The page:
All parents want the best for their children. Often, that focus falls on things like clothes and cell phones, but other things get left behind, such as good nutrition.
It is easy to let poorer choices slide, since we are constantly inundated with advertisements for less-than-great food choices. And when children’s nutrition isn’t always valued highly in schools, it would be easy to forget just how important good choices are.
Even knowing how to achieve good dietary choices for children can be really daunting and confusing. Different messages come from all directions about what kids should and shouldn’t be eating. But if you look closely, there are some things that basically everyone agrees on.
Most nutrition experts agree that whole, unprocessed foods are better than unnatural, lab-created, processed foods. They also almost universally approve of fresh veggies and at least some fresh fruit. Bread, dairy, and meat are up for debate, but if you are going to eat them, some choices are definitely better than others, such as whole grain and organic.
These are the things I focus on when I feed my children: Does it exist in nature? Did our ancestors eat it? Is it a whole food, organic, or locally produced?
Each of my children reacts differently to different foods and needs slightly different dietary choices. If you have been looking for easy options for your own family, here is a sample week of meals at our house, including a dessert each night after dinner!
Seven Days of Whole-Food Meals for Kids
Breakfast: Scrambled eggs
Fresh fruit salad
Lunch: Turkey wrap (sliced turkey, organic mayonnaise, and cheese in a lettuce leaf)
Carrots and organic ranch dressing
Dinner: Homemade chicken and vegetable soup made in the slow cooker
Frozen fruit sorbet for dessert (just frozen fruit put in the blender)
Breakfast: Chia seeds stirred to desired thickness with water, honey, raisins, and banana slices
Lunch: Chopped chicken breast
Dinner: Hamburgers served without buns
Steamed broccoli with melted cheese
Baked apples with cinnamon and honey for dessert
Breakfast: Ants on a log (celery stalks with peanut butter and raisins on top)
Milk (we use raw, whole milk)
Lunch: Homemade egg salad on unsalted brown rice cakes
Fresh fruit salad
Dinner: Pork chops
Steamed carrots with butter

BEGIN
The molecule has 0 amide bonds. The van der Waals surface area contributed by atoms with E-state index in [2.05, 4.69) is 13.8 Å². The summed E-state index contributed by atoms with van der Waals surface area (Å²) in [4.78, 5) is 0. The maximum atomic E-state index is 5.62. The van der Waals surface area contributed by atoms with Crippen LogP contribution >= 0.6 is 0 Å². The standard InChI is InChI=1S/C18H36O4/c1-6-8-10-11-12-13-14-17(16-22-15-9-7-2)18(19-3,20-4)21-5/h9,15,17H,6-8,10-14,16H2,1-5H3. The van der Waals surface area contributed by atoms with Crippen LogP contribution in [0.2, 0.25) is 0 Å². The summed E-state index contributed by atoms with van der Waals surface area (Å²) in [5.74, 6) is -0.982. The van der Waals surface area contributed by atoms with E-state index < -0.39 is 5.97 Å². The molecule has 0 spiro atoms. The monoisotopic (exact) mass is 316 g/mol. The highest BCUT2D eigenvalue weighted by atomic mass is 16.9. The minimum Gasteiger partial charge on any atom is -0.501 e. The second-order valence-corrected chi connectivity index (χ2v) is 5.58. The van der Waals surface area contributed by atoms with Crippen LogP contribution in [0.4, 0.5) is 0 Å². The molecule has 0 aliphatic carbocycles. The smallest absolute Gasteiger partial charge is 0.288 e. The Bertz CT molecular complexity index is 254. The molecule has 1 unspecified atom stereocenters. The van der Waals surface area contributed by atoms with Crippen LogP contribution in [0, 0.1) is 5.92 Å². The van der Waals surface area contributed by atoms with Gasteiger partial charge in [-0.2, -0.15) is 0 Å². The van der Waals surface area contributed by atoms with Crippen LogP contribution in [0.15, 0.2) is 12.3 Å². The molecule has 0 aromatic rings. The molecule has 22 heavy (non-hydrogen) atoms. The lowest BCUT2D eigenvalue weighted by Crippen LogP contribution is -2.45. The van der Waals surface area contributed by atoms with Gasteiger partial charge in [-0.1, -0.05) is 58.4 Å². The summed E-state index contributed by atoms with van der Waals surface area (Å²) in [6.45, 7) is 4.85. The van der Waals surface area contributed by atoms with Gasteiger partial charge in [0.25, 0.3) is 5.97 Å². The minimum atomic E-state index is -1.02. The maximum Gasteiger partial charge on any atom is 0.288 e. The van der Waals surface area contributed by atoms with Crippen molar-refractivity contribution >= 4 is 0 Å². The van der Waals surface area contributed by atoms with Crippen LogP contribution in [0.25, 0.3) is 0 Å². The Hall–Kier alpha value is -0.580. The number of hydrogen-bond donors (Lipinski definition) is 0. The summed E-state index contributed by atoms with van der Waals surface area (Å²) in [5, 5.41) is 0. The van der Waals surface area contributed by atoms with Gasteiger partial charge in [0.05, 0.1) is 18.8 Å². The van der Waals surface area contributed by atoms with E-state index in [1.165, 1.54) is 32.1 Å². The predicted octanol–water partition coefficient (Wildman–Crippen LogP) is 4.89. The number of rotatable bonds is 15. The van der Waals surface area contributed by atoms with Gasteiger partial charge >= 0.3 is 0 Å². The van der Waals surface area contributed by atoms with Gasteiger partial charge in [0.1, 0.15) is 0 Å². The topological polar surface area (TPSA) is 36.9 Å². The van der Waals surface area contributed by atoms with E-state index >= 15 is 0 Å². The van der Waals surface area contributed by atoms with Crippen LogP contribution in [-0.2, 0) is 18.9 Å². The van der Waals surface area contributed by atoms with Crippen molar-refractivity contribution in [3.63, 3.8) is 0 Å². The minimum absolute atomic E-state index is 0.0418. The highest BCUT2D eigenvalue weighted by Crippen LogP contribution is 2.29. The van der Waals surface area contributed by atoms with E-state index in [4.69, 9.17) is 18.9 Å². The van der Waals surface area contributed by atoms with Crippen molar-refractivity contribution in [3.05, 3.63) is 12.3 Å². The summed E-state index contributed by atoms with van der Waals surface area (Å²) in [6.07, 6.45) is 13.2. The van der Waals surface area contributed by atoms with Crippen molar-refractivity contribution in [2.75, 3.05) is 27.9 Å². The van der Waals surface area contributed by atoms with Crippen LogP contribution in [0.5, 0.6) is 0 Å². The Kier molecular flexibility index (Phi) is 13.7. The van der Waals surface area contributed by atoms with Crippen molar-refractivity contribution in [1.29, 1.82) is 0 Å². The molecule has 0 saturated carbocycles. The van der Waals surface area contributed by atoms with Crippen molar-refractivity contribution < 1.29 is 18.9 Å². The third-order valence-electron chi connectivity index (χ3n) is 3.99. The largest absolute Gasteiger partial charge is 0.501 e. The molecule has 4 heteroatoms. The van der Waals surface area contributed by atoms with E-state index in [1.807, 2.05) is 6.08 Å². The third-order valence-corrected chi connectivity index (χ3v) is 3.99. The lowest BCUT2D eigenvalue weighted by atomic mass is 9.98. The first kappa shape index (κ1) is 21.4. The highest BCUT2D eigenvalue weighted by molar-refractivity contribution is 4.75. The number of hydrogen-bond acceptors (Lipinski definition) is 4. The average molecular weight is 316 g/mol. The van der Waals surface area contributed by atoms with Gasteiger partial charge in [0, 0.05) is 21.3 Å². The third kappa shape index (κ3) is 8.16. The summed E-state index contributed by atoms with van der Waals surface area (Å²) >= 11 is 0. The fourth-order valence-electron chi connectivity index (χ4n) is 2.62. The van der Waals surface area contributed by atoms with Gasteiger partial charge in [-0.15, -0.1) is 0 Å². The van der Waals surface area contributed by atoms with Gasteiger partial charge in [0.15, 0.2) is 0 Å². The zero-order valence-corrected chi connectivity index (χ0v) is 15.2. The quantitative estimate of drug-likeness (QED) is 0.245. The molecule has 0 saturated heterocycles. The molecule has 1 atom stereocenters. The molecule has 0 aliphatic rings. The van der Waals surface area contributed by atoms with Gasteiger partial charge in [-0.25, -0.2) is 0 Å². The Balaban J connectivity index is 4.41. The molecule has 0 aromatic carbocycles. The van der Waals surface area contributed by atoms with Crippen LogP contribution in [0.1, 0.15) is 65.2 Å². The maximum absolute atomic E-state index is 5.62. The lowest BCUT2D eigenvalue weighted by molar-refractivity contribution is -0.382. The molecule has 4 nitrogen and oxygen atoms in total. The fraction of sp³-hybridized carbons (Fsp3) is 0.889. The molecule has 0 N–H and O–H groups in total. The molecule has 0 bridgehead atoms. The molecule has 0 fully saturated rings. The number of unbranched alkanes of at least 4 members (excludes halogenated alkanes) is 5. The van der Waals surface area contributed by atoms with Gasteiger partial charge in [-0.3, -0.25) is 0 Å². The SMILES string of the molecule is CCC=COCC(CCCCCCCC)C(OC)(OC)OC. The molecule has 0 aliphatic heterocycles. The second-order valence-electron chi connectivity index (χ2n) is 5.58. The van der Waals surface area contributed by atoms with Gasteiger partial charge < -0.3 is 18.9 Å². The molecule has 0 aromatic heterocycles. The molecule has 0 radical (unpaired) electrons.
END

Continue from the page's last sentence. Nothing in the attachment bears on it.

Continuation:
Chia seeds mixed with water, carob powder, and honey for dessert
Breakfast: Warm brown rice with cinnamon, honey, milk, and sliced apples
Lunch: Homemade smoothie (Just fresh fruit, frozen fruit, and yogurt works great!)
Ham and cream cheese roll-ups
Dinner: Casserole (cooked millet, quinoa, or brown rice, cheese, steamed broccoli, one can of Amy’s cream of mushroom soup, and cooked ground beef, combined and baked in the oven)
Brown rice cakes spread with butter, honey, and cinnamon for dessert
Breakfast: Omelet with cheese and the child’s favorite vegetables finely chopped
Freshly juiced apples
Lunch: Homemade tuna salad on brown rice cakes
Homemade trail mix (We like cashews, dried cranberries, coconut flakes, and cacao nibs.)
Dinner: Grilled salmon
Brown rice with butter and seasonings
Homemade juice popsicles for dessert
Breakfast: Organic sausage
Lunch: Salad (At first, use less lettuce and put lots of things they love in it, like cheese, nuts, meat, and organic ranch dressing.)
Apples with peanut butter
Dinner: Oven-baked chicken
Steamed squash with butter
Oranges, cut into small wedges with the peel still on, for dessert
Breakfast: Puffed brown rice with yogurt, honey, flaxseeds, and sliced strawberries
Lunch: Hard-boiled eggs
Dinner: Potatoes, cut and boiled, then fried in a pan with oil
Ground beef, cooked separately, then stirred into the potatoes.
Bananas with honey and peanut butter for dessert
Fae Frazier Price is the mother of three children. She is a stay-at-home mom and avid writer. You can follow her writing at: http://www.facebook.com/pages/Fae-Frazier-Price-author/291960120853806
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